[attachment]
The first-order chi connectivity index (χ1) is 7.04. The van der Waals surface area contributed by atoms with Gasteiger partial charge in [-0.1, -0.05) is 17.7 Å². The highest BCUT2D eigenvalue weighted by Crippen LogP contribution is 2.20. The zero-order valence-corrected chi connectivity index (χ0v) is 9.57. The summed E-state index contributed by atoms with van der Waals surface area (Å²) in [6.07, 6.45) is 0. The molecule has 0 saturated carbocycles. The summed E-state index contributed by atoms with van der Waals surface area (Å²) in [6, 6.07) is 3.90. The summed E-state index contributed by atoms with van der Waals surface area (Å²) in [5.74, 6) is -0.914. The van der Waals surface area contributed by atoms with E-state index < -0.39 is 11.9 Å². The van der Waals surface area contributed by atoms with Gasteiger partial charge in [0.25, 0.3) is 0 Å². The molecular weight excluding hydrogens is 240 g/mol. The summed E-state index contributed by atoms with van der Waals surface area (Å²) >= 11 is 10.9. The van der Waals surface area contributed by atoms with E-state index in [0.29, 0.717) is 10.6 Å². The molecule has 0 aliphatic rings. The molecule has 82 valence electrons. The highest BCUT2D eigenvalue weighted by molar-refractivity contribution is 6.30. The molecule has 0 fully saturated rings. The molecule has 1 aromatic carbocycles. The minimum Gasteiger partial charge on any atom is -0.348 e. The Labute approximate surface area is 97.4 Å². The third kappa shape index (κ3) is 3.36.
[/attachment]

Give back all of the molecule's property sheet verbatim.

The first-order chi connectivity index (χ1) is 7.04. The van der Waals surface area contributed by atoms with Gasteiger partial charge in [-0.1, -0.05) is 17.7 Å². The highest BCUT2D eigenvalue weighted by Crippen LogP contribution is 2.20. The zero-order valence-corrected chi connectivity index (χ0v) is 9.57. The summed E-state index contributed by atoms with van der Waals surface area (Å²) in [6.07, 6.45) is 0. The molecule has 0 saturated carbocycles. The summed E-state index contributed by atoms with van der Waals surface area (Å²) in [6, 6.07) is 3.90. The summed E-state index contributed by atoms with van der Waals surface area (Å²) in [5.74, 6) is -0.914. The van der Waals surface area contributed by atoms with E-state index < -0.39 is 11.9 Å². The van der Waals surface area contributed by atoms with Gasteiger partial charge in [0.25, 0.3) is 0 Å². The molecular weight excluding hydrogens is 240 g/mol. The summed E-state index contributed by atoms with van der Waals surface area (Å²) >= 11 is 10.9. The van der Waals surface area contributed by atoms with E-state index in [0.29, 0.717) is 10.6 Å². The molecule has 0 aliphatic rings. The molecule has 82 valence electrons. The highest BCUT2D eigenvalue weighted by molar-refractivity contribution is 6.30. The molecule has 0 fully saturated rings. The molecule has 1 aromatic carbocycles. The minimum Gasteiger partial charge on any atom is -0.348 e. The Labute approximate surface area is 97.4 Å². The third kappa shape index (κ3) is 3.36.